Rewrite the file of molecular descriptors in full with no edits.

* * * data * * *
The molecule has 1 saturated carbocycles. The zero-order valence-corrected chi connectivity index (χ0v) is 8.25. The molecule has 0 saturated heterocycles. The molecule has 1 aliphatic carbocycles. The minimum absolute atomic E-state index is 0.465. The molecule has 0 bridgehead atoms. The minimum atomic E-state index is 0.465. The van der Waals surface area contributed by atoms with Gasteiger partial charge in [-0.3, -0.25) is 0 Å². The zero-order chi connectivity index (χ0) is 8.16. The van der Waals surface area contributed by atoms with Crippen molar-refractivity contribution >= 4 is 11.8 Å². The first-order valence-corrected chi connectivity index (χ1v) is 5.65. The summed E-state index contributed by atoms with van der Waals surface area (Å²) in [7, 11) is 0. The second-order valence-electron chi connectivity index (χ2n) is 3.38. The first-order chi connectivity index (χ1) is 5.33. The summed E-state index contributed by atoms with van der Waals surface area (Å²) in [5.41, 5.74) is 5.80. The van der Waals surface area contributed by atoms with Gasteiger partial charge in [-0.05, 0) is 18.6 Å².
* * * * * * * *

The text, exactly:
The molecule has 1 saturated carbocycles. The zero-order valence-corrected chi connectivity index (χ0v) is 8.25. The molecule has 0 saturated heterocycles. The molecule has 1 aliphatic carbocycles. The minimum absolute atomic E-state index is 0.465. The molecule has 0 bridgehead atoms. The minimum atomic E-state index is 0.465. The van der Waals surface area contributed by atoms with Gasteiger partial charge in [-0.3, -0.25) is 0 Å². The zero-order chi connectivity index (χ0) is 8.16. The van der Waals surface area contributed by atoms with Crippen molar-refractivity contribution >= 4 is 11.8 Å². The first-order valence-corrected chi connectivity index (χ1v) is 5.65. The summed E-state index contributed by atoms with van der Waals surface area (Å²) in [7, 11) is 0. The second-order valence-electron chi connectivity index (χ2n) is 3.38. The first-order chi connectivity index (χ1) is 5.33. The summed E-state index contributed by atoms with van der Waals surface area (Å²) in [5.41, 5.74) is 5.80. The van der Waals surface area contributed by atoms with Gasteiger partial charge in [-0.05, 0) is 18.6 Å².